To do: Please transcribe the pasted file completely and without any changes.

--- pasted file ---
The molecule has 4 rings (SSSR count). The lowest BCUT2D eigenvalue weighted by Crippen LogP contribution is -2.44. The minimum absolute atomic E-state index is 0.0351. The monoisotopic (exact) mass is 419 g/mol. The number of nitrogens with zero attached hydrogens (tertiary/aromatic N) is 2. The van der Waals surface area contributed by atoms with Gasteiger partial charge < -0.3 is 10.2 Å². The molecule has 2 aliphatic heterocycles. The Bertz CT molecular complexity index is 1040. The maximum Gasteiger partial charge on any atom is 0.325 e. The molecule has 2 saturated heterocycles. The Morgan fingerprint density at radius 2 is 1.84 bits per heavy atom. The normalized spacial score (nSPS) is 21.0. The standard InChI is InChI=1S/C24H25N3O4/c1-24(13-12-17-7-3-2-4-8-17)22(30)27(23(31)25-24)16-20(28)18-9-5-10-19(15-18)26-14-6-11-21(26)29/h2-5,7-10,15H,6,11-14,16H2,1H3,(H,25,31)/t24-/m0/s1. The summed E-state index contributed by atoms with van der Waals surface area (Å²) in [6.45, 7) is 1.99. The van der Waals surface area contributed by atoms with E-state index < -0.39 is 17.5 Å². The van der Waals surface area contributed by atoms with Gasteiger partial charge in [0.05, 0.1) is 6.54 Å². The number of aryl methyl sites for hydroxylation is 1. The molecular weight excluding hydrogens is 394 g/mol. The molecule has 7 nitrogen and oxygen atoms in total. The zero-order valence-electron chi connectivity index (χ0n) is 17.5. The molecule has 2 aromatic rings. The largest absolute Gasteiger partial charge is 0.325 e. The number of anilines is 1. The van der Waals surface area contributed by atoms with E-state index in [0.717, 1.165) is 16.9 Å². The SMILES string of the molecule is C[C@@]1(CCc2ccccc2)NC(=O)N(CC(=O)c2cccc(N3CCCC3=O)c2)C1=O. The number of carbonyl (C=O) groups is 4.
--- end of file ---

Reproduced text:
The molecule has 4 rings (SSSR count). The lowest BCUT2D eigenvalue weighted by Crippen LogP contribution is -2.44. The minimum absolute atomic E-state index is 0.0351. The monoisotopic (exact) mass is 419 g/mol. The number of nitrogens with zero attached hydrogens (tertiary/aromatic N) is 2. The van der Waals surface area contributed by atoms with Gasteiger partial charge < -0.3 is 10.2 Å². The molecule has 2 aliphatic heterocycles. The Bertz CT molecular complexity index is 1040. The maximum Gasteiger partial charge on any atom is 0.325 e. The molecule has 2 saturated heterocycles. The Morgan fingerprint density at radius 2 is 1.84 bits per heavy atom. The normalized spacial score (nSPS) is 21.0. The standard InChI is InChI=1S/C24H25N3O4/c1-24(13-12-17-7-3-2-4-8-17)22(30)27(23(31)25-24)16-20(28)18-9-5-10-19(15-18)26-14-6-11-21(26)29/h2-5,7-10,15H,6,11-14,16H2,1H3,(H,25,31)/t24-/m0/s1. The summed E-state index contributed by atoms with van der Waals surface area (Å²) in [6.45, 7) is 1.99. The van der Waals surface area contributed by atoms with E-state index < -0.39 is 17.5 Å². The van der Waals surface area contributed by atoms with Gasteiger partial charge in [0.05, 0.1) is 6.54 Å². The number of aryl methyl sites for hydroxylation is 1. The molecular weight excluding hydrogens is 394 g/mol. The molecule has 7 nitrogen and oxygen atoms in total. The zero-order valence-electron chi connectivity index (χ0n) is 17.5. The molecule has 2 aromatic rings. The largest absolute Gasteiger partial charge is 0.325 e. The number of anilines is 1. The van der Waals surface area contributed by atoms with E-state index in [0.717, 1.165) is 16.9 Å². The SMILES string of the molecule is C[C@@]1(CCc2ccccc2)NC(=O)N(CC(=O)c2cccc(N3CCCC3=O)c2)C1=O. The number of carbonyl (C=O) groups is 4.